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Help! flywheel

  1. Apr 25, 2005 #1
    Question:
    A flywheel 0.600 m in diameter pivots on a horizontal axis. A rope is wrapped around the outside of the flywheel, and a steady pull of 40.0 N is exerted on the rope. The flywheel starts from rest, and 5.00 m of rope are unwound in 2.00 s.

    Okay i have tried finding the angular velocity by first finding the linear velocity=5/2 then putting it into v=omega*r and making omega the subject. Then after finding omega I substituted it into the equation of (omega - 0)/2 but its wrong :(

    Where have I gone wrong? Can someone help me out? thanks in advance
     
  2. jcsd
  3. Apr 25, 2005 #2

    OlderDan

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    You have not actually stated the question you are trying to answer. Something about acceleration I bet. In any case, you have probably confused average velocity with final velocity. The information given in the problem gives you the average velocity. From that you have to decuce final velocity and probably use that to find acceleration.
     
  4. Apr 25, 2005 #3
    What is the angular acceleration of the flywheel?
     
  5. Apr 25, 2005 #4

    OlderDan

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    So.. what did you actually calculate? What was your answer?
     
  6. Apr 25, 2005 #5
    i got 4.17 as angular accerleration but it was wrong
     
  7. Apr 25, 2005 #6
    Acceleration = Velocity / Time.. you found the velocity, you have the time..
     
  8. Apr 25, 2005 #7
    would that give me the tangential acceleration?
    the i can work out a_tan = r*alpha?
    alpha = angular acceleration
     
  9. Apr 25, 2005 #8
    Alternatively if oyu can find the angle swept during the 2s, you can find the acceleration using the relationship

    [tex] \theta = \frac{\alpha t^2}{2} [/tex]
     
  10. Apr 25, 2005 #9

    OlderDan

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    Either you have confused the average and final velocity, or used the given diameter instead of the radius in your calculation.
     
  11. Apr 25, 2005 #10
    so to work out theta i would use s=r*theta with s=5 and r=0.3?
     
  12. Apr 25, 2005 #11

    OlderDan

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    That would be correct for using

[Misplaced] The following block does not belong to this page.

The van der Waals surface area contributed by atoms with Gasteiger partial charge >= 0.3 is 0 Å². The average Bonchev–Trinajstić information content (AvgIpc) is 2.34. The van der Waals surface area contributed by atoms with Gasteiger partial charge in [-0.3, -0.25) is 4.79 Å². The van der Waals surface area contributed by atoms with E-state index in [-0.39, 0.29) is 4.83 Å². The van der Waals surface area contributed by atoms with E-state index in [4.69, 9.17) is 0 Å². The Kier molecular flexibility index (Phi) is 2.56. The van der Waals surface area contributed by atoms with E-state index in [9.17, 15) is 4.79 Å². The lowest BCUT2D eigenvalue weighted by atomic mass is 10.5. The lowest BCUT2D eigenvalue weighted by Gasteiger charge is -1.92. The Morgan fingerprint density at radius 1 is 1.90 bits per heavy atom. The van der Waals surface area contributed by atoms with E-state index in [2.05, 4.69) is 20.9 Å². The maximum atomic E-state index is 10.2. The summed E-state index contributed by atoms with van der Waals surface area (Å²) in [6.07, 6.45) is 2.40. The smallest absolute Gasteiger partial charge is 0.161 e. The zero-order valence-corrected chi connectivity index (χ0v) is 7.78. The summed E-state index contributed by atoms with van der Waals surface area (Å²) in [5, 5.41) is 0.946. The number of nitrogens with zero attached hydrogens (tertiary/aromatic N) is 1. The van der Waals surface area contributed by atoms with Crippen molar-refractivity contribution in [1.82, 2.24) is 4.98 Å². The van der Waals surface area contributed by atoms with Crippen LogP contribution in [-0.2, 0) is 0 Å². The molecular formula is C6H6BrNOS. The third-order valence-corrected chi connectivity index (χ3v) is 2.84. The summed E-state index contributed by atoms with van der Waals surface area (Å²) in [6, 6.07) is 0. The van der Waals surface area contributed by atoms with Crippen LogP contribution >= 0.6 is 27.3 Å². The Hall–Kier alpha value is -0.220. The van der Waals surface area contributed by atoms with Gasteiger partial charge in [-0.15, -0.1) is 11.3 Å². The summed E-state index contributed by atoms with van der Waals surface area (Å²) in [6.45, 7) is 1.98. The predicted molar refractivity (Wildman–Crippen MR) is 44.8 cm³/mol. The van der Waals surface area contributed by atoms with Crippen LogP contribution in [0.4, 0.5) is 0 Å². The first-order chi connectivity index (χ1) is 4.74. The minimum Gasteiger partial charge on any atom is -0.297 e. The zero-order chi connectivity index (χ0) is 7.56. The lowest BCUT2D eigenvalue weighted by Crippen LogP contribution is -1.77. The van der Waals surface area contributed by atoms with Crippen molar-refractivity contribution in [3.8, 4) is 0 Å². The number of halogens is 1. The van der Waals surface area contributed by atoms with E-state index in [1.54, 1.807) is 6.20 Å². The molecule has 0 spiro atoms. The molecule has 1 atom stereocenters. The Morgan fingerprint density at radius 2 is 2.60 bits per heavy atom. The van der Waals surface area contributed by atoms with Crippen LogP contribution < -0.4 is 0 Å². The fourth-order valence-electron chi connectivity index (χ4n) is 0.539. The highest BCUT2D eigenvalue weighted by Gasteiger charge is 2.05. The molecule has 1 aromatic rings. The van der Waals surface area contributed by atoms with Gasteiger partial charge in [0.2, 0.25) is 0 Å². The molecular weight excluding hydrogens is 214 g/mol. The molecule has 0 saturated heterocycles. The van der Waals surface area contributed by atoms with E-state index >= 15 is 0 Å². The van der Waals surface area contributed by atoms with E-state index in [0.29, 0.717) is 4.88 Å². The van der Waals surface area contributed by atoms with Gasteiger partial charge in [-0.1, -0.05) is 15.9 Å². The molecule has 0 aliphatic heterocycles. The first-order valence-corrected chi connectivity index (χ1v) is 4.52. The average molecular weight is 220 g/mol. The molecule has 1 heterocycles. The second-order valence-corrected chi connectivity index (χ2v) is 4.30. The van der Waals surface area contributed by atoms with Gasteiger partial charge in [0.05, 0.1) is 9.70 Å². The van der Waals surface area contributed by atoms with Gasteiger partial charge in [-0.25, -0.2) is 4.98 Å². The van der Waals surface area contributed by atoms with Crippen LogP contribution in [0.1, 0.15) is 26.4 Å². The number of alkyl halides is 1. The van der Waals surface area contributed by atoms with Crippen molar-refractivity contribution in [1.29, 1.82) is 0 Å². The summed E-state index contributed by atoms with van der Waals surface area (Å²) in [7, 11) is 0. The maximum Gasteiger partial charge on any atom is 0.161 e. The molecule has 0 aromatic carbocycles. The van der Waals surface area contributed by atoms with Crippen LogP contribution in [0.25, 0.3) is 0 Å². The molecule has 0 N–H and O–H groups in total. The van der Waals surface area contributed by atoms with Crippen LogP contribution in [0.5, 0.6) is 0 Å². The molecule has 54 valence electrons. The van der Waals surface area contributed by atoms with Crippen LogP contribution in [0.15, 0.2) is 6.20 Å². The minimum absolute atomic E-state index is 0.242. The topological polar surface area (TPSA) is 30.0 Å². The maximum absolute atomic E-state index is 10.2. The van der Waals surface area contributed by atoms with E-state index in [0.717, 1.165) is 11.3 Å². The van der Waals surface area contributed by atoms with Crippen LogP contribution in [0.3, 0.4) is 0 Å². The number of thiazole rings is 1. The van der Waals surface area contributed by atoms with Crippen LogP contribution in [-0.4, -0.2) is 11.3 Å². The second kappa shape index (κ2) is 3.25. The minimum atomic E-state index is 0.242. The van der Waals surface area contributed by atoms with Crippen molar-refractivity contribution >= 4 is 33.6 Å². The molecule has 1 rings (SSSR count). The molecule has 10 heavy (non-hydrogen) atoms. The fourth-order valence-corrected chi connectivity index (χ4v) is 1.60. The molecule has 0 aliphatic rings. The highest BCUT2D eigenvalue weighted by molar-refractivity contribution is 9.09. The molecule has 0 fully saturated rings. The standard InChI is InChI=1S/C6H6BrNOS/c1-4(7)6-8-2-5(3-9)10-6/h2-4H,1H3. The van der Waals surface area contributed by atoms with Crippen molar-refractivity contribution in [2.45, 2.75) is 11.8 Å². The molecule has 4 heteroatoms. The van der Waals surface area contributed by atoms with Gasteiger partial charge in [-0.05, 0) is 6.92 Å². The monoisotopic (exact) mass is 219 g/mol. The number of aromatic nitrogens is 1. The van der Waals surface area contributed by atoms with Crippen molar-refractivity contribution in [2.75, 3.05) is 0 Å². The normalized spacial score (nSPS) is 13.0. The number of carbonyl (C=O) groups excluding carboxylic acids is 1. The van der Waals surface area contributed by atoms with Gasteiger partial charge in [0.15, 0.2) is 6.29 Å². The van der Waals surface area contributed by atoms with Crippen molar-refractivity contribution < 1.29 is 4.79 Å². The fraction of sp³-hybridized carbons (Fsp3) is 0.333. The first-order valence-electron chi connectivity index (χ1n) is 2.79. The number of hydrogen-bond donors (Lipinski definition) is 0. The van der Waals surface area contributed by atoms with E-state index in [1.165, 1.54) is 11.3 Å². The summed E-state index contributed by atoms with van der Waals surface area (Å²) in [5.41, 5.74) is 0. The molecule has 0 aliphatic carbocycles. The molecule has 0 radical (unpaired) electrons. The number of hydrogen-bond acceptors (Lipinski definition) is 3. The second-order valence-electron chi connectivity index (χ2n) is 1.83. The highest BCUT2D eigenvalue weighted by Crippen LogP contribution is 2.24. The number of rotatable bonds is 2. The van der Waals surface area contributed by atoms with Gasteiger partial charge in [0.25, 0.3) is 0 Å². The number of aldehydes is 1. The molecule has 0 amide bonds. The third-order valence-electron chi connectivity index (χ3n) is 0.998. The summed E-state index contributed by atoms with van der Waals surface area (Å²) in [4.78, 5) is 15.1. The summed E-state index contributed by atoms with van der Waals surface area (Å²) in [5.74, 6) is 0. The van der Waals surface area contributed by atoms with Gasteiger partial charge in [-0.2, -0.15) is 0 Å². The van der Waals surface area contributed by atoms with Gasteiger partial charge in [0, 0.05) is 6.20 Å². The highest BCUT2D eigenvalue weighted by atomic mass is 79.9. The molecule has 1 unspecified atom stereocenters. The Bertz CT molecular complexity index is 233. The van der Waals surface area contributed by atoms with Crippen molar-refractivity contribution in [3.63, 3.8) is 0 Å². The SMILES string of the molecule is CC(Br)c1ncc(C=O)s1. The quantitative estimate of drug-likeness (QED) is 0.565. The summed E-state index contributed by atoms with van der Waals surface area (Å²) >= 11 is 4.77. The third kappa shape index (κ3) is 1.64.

[tex] \theta = \frac{\alpha t^2}{2} [/tex]

    You can also do it using your original velocity calculation, but you need to understand that is the average velocity, which is 1/2 the final velocity.
     
  13. Apr 25, 2005 #12
    alright - i tried using the equation above with theta but I still get the wrong answer for the acceleration: i did -
    5/0.3 = (alpha(4))/2 and got 8.33
     
  14. Apr 25, 2005 #13

    OlderDan

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    That looks right.. what are they giving as the correct answer?

    By velocity it would be average velocity = 5m/2 sec = 2.5m/sec. So omega = v/r = 5m/2sec/.3m = 8.33/sec. The final angular velocity would be twice that and the time to reach that angular velocity is 2 seconds

    alpha = 2*8.33/sec/2sec = 8.33/sec^2
     
    Last edited: Apr 25, 2005
  15. Apr 25, 2005 #14
    thanks!! i just realised that i did something wrong haha
     
  16. Apr 28, 2005 #15
    how would u work out the final kinetic energy here?
    i tried using k_e=.5*I*(omega)^2

    but I is an unknown, as to find I, u use I=kmr2, so I=(1/2)*m*(.03)^2 (as this is a solid cylinder)
    and i hav no idea how to work out m.

    wait can u use f=ma? so 40 n = m* a, where a =r*alpha, or=2.499

    so 40=m*2.499 and m=16.01kg?

    ___NVm got the answer
     
    Last edited: Apr 28, 2005
  17. Apr 28, 2005 #16
    You would need the mass to find kinetic energy.
     
  18. Apr 28, 2005 #17

    OlderDan

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    If you have found the angular deceleration correctly, you now have everything needed to figure out I, and you need to do it.
     
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